i can't remember any fictional character i loved as much as cas

anonymous asked:

Please let people know it's important to like or reblog writer's work. People will listen to you. People pay attention to you and you can make a difference. You see, today, I have decided to stop writing. Maybe you can save someone else though. Big writers start as tiny writers, but if no one notices them they can't grow. I hope someone else can benefit from my failure. I love you, but today I am done. I write every day but no one sees it, and no one cares. It hurts too much.

Aw, hon. I’m so sorry. And I know this probably isn’t gonna sound like a real thing, but Every Writer Ever has felt this way ^^ (and frequently still feels this way).

Heck I wrote in a private bubble for decades before I ever even got a bee in my bonnet that it might be something I could share with the public in any way. I’ve got a drawer full of novels I failed to sell for one reason or another, and gave up writing myself for nearly two years before deciding to try writing fic. It was the most terrifying thing I’ve ever done as a writer.

Writing my own characters was one thing, but trying to write characters that were already so well known and loved– and who so many other better and more experienced writers than me were already pumping out TONS of content for on the regular– it was pretty intimidating.

I don’t know (since you’re anon, I don’t know who you are) if you’ve posted short ficlets to tumblr, or anything to AO3, or if you write meta or just reactions to episodes, but just writing into a void can definitely be hard.

Part of it is true that exposure relies on people liking and REBLOGGING your work so it can reach a wider audience, but that doesn’t happen in a vacuum either.

Part of it comes down to excellent tagging. If you’re writing destiel, tag it! If you’re writing ace!Cas, tag it! People ARE looking for specific content, and half the problem in a fandom this large is just sorting through the overwhelming amount of content to find what you’re looking for specifically. Whether on tumblr or AO3, thorough tagging is your friend.

Tags can also be used for self-promotion (so said Lizbob when I asked her about this). The day before you post a story, post a headcanon or something related to your fic in the appropriate tags (remember only the first five tumblr tags get tracked, use them wisely), and then follow it up with a “I really liked this idea so here, have a fun fic about it!” post the next day.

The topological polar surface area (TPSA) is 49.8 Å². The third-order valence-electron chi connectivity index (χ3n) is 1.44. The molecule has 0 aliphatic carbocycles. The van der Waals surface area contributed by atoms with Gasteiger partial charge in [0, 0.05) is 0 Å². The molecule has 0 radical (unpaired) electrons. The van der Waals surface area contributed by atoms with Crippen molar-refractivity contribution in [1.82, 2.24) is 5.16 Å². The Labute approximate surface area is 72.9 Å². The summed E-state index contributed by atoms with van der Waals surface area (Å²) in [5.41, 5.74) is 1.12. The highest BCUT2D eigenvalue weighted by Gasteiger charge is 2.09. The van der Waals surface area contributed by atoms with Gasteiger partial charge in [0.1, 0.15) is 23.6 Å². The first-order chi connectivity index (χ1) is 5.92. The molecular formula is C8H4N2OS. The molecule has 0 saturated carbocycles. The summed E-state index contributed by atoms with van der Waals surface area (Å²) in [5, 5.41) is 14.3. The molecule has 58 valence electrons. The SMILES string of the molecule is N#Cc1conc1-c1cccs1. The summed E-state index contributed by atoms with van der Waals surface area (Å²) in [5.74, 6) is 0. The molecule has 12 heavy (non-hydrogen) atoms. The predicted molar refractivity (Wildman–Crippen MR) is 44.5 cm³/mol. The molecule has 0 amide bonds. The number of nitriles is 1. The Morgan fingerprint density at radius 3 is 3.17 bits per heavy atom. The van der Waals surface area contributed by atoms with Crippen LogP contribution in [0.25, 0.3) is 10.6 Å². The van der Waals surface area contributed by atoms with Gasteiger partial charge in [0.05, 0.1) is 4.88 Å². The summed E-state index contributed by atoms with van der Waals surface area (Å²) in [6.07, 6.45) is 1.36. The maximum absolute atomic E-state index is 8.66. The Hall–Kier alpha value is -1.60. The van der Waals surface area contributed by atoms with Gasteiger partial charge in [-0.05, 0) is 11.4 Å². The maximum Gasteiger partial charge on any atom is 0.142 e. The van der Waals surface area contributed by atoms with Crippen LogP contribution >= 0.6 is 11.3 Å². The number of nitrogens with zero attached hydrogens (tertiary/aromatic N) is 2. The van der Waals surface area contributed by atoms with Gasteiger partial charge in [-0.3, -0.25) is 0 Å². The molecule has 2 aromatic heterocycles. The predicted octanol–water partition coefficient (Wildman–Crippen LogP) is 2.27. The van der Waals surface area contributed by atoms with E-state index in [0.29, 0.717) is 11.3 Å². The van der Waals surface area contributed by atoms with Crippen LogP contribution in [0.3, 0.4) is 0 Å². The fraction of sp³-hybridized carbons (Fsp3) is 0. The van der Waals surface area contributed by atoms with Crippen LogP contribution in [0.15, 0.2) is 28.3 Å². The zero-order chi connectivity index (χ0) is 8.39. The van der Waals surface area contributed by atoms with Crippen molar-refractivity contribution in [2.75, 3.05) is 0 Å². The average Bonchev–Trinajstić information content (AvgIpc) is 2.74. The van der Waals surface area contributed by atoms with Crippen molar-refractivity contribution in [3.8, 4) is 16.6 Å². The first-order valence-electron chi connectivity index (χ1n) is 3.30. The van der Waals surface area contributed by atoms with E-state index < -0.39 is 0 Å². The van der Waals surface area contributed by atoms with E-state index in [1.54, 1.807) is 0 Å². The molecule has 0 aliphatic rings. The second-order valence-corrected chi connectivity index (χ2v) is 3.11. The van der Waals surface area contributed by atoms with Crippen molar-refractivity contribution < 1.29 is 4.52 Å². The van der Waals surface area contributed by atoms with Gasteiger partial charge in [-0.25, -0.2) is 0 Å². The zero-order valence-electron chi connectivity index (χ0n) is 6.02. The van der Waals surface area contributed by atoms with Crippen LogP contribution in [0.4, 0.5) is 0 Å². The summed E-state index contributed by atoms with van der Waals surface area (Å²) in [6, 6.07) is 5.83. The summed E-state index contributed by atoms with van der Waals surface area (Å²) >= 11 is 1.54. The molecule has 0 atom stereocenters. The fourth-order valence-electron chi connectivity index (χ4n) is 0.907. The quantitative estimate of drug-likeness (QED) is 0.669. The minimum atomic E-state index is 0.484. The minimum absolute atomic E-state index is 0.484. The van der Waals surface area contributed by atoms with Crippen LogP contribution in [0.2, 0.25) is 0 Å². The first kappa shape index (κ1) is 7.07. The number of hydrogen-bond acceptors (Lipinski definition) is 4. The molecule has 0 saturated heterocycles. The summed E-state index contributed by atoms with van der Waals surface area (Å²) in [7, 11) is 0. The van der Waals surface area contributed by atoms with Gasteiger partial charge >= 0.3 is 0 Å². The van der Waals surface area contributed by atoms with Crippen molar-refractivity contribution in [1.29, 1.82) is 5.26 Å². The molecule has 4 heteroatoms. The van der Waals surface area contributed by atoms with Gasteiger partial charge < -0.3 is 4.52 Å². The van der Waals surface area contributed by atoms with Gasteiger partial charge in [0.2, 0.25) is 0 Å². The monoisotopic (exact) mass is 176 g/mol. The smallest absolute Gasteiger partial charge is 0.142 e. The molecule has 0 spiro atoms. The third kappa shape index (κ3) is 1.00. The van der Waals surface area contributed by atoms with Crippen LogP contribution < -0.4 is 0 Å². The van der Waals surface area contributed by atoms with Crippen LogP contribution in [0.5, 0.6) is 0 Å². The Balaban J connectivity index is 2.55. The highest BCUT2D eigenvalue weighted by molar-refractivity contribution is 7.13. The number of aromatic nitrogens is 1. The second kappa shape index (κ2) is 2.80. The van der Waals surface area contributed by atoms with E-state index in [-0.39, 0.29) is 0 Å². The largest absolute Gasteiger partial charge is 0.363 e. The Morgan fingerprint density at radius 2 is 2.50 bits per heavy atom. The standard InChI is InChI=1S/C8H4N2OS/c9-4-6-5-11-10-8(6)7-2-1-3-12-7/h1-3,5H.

Also, regarding not writing in a vacuum, tumblr “popularity” doesn’t happen without a lot of hard work, either. (I think people wildly overestimate a lot of folks’ actual influence on this site… I mean, it might look like certain folks have massive followings, or a ton of influence, but I think for the most part we’ve got our little bubbles, our little corner of fandom, and that’s not really as large or wide-ranging as folks might believe).

But for the most part, it happens very, very slowly. I guess I was more patient to wait for it to happen after fighting for myself in the traditional publishing world with my original fiction for so long, for getting some moderate attention there after years of trying, of writing and rewriting my works, of improving with no other input than from a handful of beta readers, editors, and agents. And Mr. Mittens. And my mom. I mean, I go back and reread some of my first efforts at novels and absolutely cringe now. But I wasn’t writing for an audience of thousands (or even hundreds, or even tens).

That’s part of what’s weird to me about fic, that a lot of folks approach it as almost a collaborative, community effort, where feedback during the writing process from scores of readers might influence how the story gets written in the first place. So I might not even be the best person to ask about this at all, because to me writing IS a solitary experience, because that’s how I’ve always done it.

I’m sorry you’ve come to the point where you don’t want to write anymore, or that you don’t feel that you can improve or continue without public support, or you feel no one cares or is interested. It’s absolutely not easy to put yourself out there like that. It’s terrifying to put your creation out into the world and get nothing back but crickets.

I know that feel.

But for readers, the only way to encourage writers whose content you enjoy is to reward your writer with kudos. Leave comments. They don’t have to be flowing detailed commendations, just a simple THANK YOU I ENJOYED THIS is all we ask. And if you REALLY loved the thing, then by all means, PASS IT ALONG! Reblog it, recommend it to others.

If you like having new fic to read, and enjoy a writer’s style, the only way to keep getting more is for the writers to feel like it’s worth their time to keep writing.

Because we don’t write IN a void, but we don’t write FOR the void, either.

(sorry, void)